Doctors can use several tools to assess your pain level with ankylosing spondylitis. Being as specific as possible in describing your symptoms can help doctors determine effective treatment options.

Ankylosing spondylitis (AS) is a chronic inflammatory condition primarily affecting the spine, causing discomfort and pain. This pain may vary from mild to severe, and you may feel it in the lower back, hips, and buttocks.

To diagnose and assess the disease progression, doctors may need to assess your pain level. They can use one of several pain scales to measure the intensity and nature of your pain. This helps them make informed decisions about treatment and support.

This article explores various AS pain scales, including their pros and cons. It also provides tips for effective communication with a doctor about AS pain.

An AS pain scale can help you express the intensity of your pain. By using this standardized scale, a doctor can adjust your treatment plan and improve pain management strategies.

Some pain scales doctors use in clinical settings and research include:

Bath Ankylosing Spondylitis Disease Activity Index

The Bath Ankylosing Spondylitis Disease Activity Index (BASDAI) is a widely used scale for evaluating disease activity, including pain levels, in people with AS. This questionnaire allows you to rate symptoms like pain, stiffness, and fatigue on a scale of 0–10, where 0 represents no pain and 10 represents the highest possible pain.

The BASDAI is easy to provide and effective in assessing pain levels. While research on its effectiveness in evaluating AS pain is ongoing, a 2022 study suggested that the BASDAI can guide doctors in determining treatment options.

Ankylosing Spondylitis Disease Activity Score

The Ankylosing Spondylitis Disease Activity Score (ASDAS) measures pain and other symptoms associated with AS, such as stiffness and fatigue. This score uses a combination of lab tests, physical exams, and questionnaires to assess disease activity.

The pros of this score are that it provides a comprehensive assessment of disease activity, not just pain. But it requires additional clinical data and can be more time consuming to calculate than other pain scales.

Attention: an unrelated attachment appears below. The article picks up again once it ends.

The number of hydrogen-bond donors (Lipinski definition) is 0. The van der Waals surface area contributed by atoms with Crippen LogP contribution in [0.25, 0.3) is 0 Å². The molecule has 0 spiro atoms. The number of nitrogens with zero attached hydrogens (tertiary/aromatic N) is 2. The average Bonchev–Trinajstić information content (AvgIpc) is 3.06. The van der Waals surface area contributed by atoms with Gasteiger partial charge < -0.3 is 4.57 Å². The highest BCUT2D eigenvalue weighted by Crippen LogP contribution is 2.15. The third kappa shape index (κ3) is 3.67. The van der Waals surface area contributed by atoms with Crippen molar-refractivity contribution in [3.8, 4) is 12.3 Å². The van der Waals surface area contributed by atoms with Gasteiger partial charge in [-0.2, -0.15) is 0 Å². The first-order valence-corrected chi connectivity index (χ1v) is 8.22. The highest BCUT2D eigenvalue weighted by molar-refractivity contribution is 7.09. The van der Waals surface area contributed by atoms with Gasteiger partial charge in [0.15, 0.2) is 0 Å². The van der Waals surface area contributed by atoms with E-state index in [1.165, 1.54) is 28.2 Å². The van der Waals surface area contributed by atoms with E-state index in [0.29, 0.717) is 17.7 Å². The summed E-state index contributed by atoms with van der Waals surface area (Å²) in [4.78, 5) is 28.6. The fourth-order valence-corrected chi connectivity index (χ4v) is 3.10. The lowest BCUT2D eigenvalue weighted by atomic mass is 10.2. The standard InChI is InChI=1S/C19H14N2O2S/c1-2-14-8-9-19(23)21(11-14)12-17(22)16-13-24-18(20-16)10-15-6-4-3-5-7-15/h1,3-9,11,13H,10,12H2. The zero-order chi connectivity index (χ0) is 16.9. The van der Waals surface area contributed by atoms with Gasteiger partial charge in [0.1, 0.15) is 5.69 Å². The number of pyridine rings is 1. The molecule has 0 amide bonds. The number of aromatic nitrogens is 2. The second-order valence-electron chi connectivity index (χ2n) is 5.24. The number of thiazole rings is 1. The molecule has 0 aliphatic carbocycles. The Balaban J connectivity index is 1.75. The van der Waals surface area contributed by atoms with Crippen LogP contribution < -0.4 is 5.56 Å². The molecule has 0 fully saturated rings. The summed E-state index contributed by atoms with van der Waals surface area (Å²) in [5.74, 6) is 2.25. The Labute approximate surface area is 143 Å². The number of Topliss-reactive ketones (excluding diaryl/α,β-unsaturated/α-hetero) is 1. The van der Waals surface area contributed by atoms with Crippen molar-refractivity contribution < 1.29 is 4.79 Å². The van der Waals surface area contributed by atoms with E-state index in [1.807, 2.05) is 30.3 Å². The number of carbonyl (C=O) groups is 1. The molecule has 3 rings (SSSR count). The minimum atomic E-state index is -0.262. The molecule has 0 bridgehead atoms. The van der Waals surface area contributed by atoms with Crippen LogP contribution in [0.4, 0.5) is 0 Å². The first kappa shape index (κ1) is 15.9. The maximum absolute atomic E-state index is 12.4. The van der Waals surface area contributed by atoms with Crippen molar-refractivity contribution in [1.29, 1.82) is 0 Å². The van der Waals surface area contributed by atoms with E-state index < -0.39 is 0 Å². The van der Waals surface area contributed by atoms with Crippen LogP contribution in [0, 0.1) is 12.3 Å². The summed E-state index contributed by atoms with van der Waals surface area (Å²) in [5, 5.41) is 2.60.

The same 2022 study above showed the usefulness of ASDAS, including pain assessment, in evaluating disease activity and treatment response in AS.

General pain scales

Doctors may also use pain scales not specific to AS pain. Research into these scales’ effectiveness in assessing AS pain is often limited. These scales include:

  • Numerical rating scale: This simple scale measures pain from 0–10 or 0–5 based on your sensory and emotional experiences. It’s easy to use, as healthcare professionals can provide it in written or verbal form. But it’s limited in its ability to show a detailed assessment of pain.
  • Visual analog scale: The visual analog scale is a self-report tool that measures pain on a line from 0–10. It involves marking a spot on a line representing pain intensity to show your pain level. The visual representation is often clearer to understand, but research on how it compares to other scales is mixed.
  • McGill Pain Questionnaire (MPQ): Developed in the 1970s, the MPQ measures the pain intensity and quality using a list of descriptive words. It can provide a detailed description of pain by identifying its specific characteristics, such as throbbing, burning, or stabbing. But some people may find it difficult to use due to the complexity of the wording.
  • painDETECT Questionnaire: Doctors primarily use the painDETECT Questionnaire for neuropathic pain, a unique type of pain resulting from nerve issues. Some people with AS develop neuropathic pain. According to a 2017 study, the painDETECT Questionnaire may help identify the cause of pain in conditions like AS.

When discussing AS pain with a doctor:

  • Be specific: Describe the location, intensity, and nature (dull, sharp, or burning) of your pain.
  • Use comparisons: Compare your pain to experiences or sensations that a doctor can relate to. For example, you might describe it as a constant ache, like a toothache.
  • Communicate the effect: Explain how the pain affects your daily activities and overall well-being.
  • Share your pain history: Describe how the pain has changed, including when it first started, any periods of worsening or improvement, and any potential triggering events.
  • Mention treatment experiences: Discuss any treatments you’ve tried and their effectiveness.

Here are some frequently asked questions about AS pain.

How painful is ankylosing spondylitis?

The pain experienced in AS can vary from person to person. However, many people experience mild episodes of back pain, while others have chronic and severe pain.

Is ankylosing spondylitis a disability?

Though severe limitations aren’t common, AS can qualify as a disability if it significantly affects your ability to perform daily activities or work. Eligibility for disability benefits varies, depending on the severity and limitations experienced.

Can people live pain-free with ankylosing spondylitis?

While it may not be possible for every person to live pain-free with AS, treatment with medication, physical therapy, and regular exercise can help manage and reduce pain.

Healthcare professionals currently use several AS pain scales, including the BASDAI and ASDAS pain scores, to monitor the severity of pain in people with AS.

Each scale has its pros and cons. Consider talking with a healthcare professional who can help select the most appropriate AS pain scale for your needs.